Aside from Larrys Mabiala, then, the Timbers don’t really have a sure-thing rotation-quality centerback for 2018 on the roster right now. That means, in short, the Timbers will need to add somewhere between two and three central defenders this offseason, something that will consume a lot of resources.
But that’s not the only position at which the Timbers face difficult decisions. Although an ordinary-course fifth metatarsal injury isn’t a huge cause for longterm concern, Father Time is for Diego Chara who turns 32 next April. Despite playing a position in which he relies on his athleticism to cover immense areas of ground, Chara showed no sign of slowing down in his age-31 season. Nonetheless, it’s clear we’re into the sniff-the-milk-carton stage with one of the most important players of the Timbers’ MLS experience. Can they do something this offseason to set up that succession plan? After the central defense overhaul, this may be the most important bit for the Timbers to address this winter.
But how about right back, where 2017 was a constant push-pull between the relatively low-ceiling, high-consistency Zarek Valentin and the high-ceiling, low-consistency Alvas Powell? Both come at relatively affordable salary numbers, so the Timbers could seize the value and bet that at least one of them will be playing well at any given time. That said, there also isn’t any field position that the Timbers could so obviously upgrade. Is it worth the acquisition cost of any surefire upgrade?
The same could also be said for goalkeeper, where the Timbers have two players in Jake Gleeson and Jeff Attinella who present value, but aren’t sure bets to be MLS-average starting goalkeepers. Given the amount needed to acquire that surefire upgrade (which would likely implicate a combined acquisition cost and salary over $500,000), does it make sense to do so?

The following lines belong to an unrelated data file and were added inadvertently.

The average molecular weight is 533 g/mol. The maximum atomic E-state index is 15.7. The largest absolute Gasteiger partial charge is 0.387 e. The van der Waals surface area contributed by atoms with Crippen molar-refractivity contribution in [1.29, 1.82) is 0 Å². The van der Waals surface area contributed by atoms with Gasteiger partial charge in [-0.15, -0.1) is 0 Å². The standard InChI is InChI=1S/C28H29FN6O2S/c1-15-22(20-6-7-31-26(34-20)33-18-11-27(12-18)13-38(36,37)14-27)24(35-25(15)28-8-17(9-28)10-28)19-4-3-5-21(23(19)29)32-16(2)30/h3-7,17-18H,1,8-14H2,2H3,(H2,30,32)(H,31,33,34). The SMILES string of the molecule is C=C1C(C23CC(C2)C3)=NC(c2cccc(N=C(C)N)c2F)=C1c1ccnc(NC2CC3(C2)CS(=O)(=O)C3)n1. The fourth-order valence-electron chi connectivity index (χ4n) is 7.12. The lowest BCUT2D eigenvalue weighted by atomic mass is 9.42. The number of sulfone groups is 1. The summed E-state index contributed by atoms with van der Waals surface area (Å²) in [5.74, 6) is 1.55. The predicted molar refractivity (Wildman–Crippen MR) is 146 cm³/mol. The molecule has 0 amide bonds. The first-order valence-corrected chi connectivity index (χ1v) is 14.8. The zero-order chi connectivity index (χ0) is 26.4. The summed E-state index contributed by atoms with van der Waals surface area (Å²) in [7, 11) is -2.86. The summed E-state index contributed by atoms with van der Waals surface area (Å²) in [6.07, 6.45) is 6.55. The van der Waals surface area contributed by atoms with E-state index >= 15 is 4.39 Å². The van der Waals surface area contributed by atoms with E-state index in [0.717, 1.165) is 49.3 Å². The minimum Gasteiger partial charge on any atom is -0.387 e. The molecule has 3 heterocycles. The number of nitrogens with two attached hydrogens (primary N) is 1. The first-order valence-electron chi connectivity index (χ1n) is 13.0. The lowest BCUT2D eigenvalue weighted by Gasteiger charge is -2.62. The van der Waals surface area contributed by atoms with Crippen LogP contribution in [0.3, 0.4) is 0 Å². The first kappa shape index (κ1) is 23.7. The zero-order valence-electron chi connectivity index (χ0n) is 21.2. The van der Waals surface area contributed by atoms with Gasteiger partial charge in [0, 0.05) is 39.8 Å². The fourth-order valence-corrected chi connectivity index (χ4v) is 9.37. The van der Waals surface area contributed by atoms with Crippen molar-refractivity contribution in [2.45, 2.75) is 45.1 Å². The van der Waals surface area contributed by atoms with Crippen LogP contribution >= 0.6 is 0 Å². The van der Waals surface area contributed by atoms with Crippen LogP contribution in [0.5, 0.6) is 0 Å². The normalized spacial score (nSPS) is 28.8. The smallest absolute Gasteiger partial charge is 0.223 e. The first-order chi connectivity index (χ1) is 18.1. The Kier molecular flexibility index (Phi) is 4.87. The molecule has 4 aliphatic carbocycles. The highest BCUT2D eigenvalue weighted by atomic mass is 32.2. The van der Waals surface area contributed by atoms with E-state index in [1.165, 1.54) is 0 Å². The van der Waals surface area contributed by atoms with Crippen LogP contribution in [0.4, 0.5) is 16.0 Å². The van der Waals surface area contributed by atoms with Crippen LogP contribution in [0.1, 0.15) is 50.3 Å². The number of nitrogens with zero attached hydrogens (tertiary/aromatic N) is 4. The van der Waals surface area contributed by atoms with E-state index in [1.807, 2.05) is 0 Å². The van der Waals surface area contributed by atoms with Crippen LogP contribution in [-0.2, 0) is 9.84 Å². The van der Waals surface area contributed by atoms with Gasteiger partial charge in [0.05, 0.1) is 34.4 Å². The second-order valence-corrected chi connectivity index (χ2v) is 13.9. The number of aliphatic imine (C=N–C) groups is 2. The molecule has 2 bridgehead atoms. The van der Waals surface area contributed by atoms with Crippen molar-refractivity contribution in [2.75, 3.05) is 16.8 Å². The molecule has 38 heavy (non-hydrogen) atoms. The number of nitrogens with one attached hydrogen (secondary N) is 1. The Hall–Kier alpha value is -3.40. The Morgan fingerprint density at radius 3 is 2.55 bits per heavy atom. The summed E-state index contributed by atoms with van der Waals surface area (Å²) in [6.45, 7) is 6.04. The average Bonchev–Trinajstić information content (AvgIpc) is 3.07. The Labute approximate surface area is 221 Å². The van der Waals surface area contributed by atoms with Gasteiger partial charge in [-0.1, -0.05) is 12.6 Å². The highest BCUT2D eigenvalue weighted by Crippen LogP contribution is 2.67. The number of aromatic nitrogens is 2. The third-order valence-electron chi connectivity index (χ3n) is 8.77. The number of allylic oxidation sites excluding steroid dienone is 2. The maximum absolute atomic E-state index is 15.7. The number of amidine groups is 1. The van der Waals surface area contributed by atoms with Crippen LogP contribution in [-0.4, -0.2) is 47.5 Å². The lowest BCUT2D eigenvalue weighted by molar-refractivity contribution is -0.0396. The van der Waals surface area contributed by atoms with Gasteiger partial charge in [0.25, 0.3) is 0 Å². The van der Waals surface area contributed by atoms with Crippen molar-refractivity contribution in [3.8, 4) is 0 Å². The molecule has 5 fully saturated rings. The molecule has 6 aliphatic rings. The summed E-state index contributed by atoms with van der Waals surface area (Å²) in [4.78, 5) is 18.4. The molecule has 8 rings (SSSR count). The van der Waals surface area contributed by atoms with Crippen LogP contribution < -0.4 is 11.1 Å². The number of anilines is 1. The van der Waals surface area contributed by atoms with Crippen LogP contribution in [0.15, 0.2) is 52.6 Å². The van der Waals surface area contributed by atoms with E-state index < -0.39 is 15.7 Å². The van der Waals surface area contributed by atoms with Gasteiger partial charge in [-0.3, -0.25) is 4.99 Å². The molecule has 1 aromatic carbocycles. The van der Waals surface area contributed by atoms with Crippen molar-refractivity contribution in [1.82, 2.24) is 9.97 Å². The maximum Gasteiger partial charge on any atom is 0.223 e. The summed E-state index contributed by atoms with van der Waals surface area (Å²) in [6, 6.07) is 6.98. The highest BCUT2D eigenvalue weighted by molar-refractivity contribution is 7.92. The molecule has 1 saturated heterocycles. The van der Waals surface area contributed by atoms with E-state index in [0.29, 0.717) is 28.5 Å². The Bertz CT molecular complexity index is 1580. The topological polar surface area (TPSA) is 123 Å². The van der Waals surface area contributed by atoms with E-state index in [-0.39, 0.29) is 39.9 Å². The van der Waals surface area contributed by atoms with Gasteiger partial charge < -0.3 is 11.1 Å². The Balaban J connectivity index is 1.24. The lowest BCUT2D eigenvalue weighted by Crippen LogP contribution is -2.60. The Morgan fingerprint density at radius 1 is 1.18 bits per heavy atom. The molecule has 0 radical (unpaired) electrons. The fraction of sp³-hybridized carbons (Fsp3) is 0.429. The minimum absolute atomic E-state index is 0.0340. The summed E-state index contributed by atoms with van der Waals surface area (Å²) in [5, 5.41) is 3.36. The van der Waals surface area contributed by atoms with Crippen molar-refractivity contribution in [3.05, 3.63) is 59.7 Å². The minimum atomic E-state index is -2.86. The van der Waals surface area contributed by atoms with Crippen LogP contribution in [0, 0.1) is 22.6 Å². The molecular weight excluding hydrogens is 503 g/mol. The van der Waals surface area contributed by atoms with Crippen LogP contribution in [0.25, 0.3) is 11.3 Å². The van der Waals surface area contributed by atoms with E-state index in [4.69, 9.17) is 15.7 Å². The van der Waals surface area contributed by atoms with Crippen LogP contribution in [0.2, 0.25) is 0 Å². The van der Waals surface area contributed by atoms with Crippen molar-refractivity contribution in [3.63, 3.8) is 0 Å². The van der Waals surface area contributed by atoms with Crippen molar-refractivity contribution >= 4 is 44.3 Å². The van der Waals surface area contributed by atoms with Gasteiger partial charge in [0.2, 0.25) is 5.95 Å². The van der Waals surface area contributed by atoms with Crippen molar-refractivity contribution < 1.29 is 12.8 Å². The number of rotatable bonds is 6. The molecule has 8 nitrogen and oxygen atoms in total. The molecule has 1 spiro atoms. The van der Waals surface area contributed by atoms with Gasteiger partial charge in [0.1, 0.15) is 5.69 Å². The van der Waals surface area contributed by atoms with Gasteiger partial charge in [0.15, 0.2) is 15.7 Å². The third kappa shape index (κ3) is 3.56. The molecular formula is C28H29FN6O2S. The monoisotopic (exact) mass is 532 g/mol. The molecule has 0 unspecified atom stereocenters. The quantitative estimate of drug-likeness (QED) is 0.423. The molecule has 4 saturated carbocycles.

Gavin Wilkinson, Caleb Porter, and company had perhaps their best offseason last year turning a flawed roster into a team that won the West and, but for a tsunami of playoff-time injuries, looked poised to make a run to MLS Cup. After getting so much right last offseason, you’d expect this winter to perhaps be a bit more routine. But with a centerback overhaul and multiple short- and medium-term questions across the roster, it’s clear this winter will be far from straightforward.
Stat of the Game
27 — The number of crosses the Timbers whipped in against the Dynamo. For a team that isn’t ordinarily cross-heavy, that’s a ton, and it shows just how direct the Timbers had to become as the game went along.
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- The Timbers did one thing absolutely right on Sunday: They pulled Darren Mattocks from the game with a suspected concussion when the medical staff realized he may have a concussion. Rather than throw Mattocks back on the field and sort it out at halftime (as far too many teams do), the Timbers pulled him in place of Jeremy Ebobisse. In light of Mattocks’s solid form and Ebobisse’s inexperience, that was a significant loss for the Timbers in an extremely high-leverage spot. But it was also the responsible thing to do for Mattocks’s safety.
- Still, it’s unfortunate the game puts teams in the position that the Timbers faced on Sunday. Unlike many other injuries, a meaningful initial neurological exam for a suspected concussion takes time, often in the ballpark of 5-10 minutes. Given the nature of the injury and the compelling safety concerns implicated in putting a concussed player back on the field, it’s a no-brainer to permit teams a free 10-minute temporary substitution to allow that examination to take place. If, after the examination, medical staff determine the player is safe to continue, the injured player can return in place of his temporary replacement and the game can continue without the team burning a substitution. If, on the other hand, the injured player is unable to continue, the substitution becomes permanent and the team burns one of their three switches.
- MLS has considered such a rule change in the past, and there has been no indication that its not still considering it. Count this among the changes on which I would very much like to see MLS take the lead among the international soccer community.